Planning should support different planning strategies.
This can be an integration of knowledge-driven, schema-driven, and constructive strategies, but should depend on both the task and the writer. It's also important to understand that these strategies can change. Sometimes, a strategy that usually works for the writer isn't the most appropriate for the writing task. In other instances, a strategy that would normally work for similar tasks might not be appropriate. It's important to then remember that there are options and to consider what those options are. I've covered many of those strategies throughout this blog, but there is a wide variety of options to choose from.
Both content information and goals should be considered.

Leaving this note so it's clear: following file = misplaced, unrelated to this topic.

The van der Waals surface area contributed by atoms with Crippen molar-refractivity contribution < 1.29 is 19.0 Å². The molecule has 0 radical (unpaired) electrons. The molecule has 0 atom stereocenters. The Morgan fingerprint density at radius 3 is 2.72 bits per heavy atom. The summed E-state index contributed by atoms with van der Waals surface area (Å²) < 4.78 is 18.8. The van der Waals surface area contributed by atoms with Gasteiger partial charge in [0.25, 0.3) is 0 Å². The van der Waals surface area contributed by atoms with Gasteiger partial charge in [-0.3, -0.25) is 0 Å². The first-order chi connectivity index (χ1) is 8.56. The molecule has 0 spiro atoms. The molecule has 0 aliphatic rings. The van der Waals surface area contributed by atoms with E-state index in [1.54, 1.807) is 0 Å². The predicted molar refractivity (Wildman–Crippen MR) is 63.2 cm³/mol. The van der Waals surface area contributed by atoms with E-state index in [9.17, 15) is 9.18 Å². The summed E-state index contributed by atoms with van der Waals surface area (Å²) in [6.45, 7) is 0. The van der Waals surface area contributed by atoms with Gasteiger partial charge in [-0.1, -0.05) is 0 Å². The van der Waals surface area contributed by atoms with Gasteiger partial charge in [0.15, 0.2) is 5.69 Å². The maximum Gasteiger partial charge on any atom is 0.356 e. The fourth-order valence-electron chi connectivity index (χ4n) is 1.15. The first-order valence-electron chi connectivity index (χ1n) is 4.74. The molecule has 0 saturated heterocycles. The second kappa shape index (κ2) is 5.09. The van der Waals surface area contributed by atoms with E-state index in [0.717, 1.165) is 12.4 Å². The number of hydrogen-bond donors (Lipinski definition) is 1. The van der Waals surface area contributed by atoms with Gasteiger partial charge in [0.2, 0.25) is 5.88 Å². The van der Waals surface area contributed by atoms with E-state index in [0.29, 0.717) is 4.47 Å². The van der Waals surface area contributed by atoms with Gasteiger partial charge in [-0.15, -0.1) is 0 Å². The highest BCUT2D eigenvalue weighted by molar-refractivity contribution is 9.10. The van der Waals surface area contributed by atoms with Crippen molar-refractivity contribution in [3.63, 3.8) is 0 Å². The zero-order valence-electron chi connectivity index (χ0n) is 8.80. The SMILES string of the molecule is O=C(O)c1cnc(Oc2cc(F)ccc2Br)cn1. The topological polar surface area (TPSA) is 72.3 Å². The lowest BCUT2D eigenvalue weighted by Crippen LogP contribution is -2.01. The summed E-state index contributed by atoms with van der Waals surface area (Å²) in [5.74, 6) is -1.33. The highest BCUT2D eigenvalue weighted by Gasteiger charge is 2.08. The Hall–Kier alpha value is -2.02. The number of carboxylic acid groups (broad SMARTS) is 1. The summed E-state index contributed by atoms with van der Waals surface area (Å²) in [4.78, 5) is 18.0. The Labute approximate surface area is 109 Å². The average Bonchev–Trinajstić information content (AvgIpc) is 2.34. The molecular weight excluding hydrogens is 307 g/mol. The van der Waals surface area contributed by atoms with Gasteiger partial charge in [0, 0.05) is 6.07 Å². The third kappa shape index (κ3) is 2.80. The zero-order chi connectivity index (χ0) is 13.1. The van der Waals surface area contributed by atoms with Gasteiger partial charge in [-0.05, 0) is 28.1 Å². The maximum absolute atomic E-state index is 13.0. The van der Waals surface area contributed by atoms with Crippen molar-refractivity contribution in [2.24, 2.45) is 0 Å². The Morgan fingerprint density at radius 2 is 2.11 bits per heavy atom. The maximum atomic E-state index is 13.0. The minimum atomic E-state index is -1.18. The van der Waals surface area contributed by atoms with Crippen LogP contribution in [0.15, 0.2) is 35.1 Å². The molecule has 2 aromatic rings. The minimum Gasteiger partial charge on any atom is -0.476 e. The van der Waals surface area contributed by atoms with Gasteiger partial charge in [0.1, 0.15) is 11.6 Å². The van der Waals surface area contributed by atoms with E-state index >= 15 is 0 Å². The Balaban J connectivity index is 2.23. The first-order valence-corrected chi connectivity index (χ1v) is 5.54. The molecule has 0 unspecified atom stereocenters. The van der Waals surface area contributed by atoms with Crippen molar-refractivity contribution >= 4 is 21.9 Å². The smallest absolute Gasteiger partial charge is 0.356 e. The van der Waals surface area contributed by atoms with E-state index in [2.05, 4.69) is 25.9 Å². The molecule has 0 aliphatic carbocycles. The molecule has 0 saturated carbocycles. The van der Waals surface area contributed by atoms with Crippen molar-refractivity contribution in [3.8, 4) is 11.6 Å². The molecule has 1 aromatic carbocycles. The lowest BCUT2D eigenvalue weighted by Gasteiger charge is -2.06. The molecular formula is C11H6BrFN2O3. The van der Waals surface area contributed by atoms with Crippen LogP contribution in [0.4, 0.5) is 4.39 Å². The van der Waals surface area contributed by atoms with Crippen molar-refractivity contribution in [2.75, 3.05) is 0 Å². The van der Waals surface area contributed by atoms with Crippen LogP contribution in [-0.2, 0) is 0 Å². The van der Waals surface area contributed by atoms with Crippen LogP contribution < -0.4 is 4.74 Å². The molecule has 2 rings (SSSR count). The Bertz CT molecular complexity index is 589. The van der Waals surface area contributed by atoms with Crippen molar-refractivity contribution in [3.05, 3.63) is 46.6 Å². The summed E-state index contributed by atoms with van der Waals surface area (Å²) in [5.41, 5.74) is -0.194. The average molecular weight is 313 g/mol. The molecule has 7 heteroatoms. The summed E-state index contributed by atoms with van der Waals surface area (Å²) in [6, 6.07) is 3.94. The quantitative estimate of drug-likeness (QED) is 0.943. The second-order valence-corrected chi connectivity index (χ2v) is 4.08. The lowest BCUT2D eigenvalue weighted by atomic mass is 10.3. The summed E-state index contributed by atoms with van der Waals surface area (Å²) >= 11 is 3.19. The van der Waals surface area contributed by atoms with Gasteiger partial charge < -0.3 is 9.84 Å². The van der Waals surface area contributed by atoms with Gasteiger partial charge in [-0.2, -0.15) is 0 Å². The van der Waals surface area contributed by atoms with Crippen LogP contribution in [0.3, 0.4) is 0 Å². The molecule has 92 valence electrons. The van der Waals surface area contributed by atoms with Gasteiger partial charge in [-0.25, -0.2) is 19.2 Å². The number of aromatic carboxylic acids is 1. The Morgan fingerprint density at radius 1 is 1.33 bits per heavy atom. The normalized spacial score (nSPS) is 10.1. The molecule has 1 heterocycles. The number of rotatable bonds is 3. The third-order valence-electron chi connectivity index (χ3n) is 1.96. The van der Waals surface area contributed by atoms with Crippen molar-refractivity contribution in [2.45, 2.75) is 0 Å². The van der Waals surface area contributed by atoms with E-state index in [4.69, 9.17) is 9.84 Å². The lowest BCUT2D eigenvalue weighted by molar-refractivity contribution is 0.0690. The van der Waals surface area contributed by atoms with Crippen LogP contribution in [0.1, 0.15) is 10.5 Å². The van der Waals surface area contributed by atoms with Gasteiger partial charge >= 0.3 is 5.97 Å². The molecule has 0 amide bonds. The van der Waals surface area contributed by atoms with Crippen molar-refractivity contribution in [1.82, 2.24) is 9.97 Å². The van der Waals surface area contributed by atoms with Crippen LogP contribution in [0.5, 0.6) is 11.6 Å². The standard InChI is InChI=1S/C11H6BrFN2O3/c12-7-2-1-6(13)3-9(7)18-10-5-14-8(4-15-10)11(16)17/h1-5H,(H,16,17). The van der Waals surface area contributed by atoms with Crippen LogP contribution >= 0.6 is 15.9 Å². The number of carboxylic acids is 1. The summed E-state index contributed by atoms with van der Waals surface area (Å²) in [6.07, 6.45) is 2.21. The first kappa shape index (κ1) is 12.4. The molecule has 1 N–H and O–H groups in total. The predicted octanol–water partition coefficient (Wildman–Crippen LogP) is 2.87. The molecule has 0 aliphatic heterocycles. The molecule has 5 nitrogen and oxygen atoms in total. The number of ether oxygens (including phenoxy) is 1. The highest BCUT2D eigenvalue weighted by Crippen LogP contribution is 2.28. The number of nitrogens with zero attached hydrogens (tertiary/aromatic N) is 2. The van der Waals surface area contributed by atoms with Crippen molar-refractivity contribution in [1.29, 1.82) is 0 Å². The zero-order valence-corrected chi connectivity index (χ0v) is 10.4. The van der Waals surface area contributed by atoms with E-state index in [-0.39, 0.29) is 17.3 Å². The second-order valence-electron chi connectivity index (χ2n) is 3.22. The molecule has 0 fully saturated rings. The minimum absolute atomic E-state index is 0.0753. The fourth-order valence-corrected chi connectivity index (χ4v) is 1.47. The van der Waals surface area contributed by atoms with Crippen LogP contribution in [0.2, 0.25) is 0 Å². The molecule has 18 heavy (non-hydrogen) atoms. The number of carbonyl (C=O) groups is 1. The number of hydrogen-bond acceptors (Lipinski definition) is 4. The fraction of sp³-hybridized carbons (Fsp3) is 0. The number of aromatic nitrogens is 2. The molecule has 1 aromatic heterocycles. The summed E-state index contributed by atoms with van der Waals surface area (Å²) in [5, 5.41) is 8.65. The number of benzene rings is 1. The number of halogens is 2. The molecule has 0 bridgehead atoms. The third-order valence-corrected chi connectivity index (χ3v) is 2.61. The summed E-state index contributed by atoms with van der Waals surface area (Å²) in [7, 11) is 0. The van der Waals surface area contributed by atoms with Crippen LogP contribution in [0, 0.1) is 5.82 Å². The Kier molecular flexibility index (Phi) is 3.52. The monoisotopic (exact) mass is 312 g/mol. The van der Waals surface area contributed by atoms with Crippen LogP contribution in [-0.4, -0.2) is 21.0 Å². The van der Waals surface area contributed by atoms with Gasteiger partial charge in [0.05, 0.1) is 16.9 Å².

Several more prevalent methods of planning defines the process by its ability to produce text, but while this approach can sometimes be necessary, it isn't always the best option. Plans and goals can change over time and a goal-oriented approach can help with that. "The Building Blocks" goes over the creation of a goal network and how that can look. By viewing a task in terms of its associated goals and topic knowledge, it's possible for the text to come more organically [albeit through a few extra steps].
Be sure that plans are monitored and consolidated.
This is where a lot of problems normally arise in the writing process. Monitoring goals is very important. Concentration on a problem often depends on long-term memory, and that means that a working knowledge of both goal and goal structure is important. Using an approach that can accommodate this consistently can help writers to remember long-term goals.